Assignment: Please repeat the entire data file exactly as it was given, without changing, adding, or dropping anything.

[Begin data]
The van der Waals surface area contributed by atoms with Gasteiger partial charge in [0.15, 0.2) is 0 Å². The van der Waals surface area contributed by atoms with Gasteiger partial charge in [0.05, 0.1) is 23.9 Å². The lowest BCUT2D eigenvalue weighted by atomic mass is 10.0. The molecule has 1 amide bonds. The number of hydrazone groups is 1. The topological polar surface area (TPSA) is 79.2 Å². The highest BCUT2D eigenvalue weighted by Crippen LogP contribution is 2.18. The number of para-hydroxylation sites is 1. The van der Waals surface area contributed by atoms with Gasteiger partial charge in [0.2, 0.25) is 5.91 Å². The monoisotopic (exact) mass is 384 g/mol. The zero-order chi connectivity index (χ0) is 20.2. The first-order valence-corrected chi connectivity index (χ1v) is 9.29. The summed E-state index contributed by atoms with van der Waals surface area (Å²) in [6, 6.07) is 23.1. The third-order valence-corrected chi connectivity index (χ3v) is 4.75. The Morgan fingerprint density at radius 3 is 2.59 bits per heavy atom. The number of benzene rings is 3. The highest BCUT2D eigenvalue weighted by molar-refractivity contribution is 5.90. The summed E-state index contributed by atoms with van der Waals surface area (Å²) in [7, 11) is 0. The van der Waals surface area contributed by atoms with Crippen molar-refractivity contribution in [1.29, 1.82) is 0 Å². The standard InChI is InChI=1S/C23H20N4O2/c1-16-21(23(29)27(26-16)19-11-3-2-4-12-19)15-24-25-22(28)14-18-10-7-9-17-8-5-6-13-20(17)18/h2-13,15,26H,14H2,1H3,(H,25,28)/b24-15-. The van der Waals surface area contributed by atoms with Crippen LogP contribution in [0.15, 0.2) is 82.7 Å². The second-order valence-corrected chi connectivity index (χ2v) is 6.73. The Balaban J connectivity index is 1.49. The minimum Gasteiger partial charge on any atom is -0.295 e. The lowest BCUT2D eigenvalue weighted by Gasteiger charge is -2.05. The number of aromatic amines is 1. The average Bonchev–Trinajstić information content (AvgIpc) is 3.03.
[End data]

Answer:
The van der Waals surface area contributed by atoms with Gasteiger partial charge in [0.15, 0.2) is 0 Å². The van der Waals surface area contributed by atoms with Gasteiger partial charge in [0.05, 0.1) is 23.9 Å². The lowest BCUT2D eigenvalue weighted by atomic mass is 10.0. The molecule has 1 amide bonds. The number of hydrazone groups is 1. The topological polar surface area (TPSA) is 79.2 Å². The highest BCUT2D eigenvalue weighted by Crippen LogP contribution is 2.18. The number of para-hydroxylation sites is 1. The van der Waals surface area contributed by atoms with Gasteiger partial charge in [0.2, 0.25) is 5.91 Å². The monoisotopic (exact) mass is 384 g/mol. The zero-order chi connectivity index (χ0) is 20.2. The first-order valence-corrected chi connectivity index (χ1v) is 9.29. The summed E-state index contributed by atoms with van der Waals surface area (Å²) in [6, 6.07) is 23.1. The third-order valence-corrected chi connectivity index (χ3v) is 4.75. The Morgan fingerprint density at radius 3 is 2.59 bits per heavy atom. The number of benzene rings is 3. The highest BCUT2D eigenvalue weighted by molar-refractivity contribution is 5.90. The summed E-state index contributed by atoms with van der Waals surface area (Å²) in [7, 11) is 0. The van der Waals surface area contributed by atoms with Crippen molar-refractivity contribution in [1.29, 1.82) is 0 Å². The standard InChI is InChI=1S/C23H20N4O2/c1-16-21(23(29)27(26-16)19-11-3-2-4-12-19)15-24-25-22(28)14-18-10-7-9-17-8-5-6-13-20(17)18/h2-13,15,26H,14H2,1H3,(H,25,28)/b24-15-. The van der Waals surface area contributed by atoms with Crippen LogP contribution in [0.15, 0.2) is 82.7 Å². The second-order valence-corrected chi connectivity index (χ2v) is 6.73. The Balaban J connectivity index is 1.49. The minimum Gasteiger partial charge on any atom is -0.295 e. The lowest BCUT2D eigenvalue weighted by Gasteiger charge is -2.05. The number of aromatic amines is 1. The average Bonchev–Trinajstić information content (AvgIpc) is 3.03.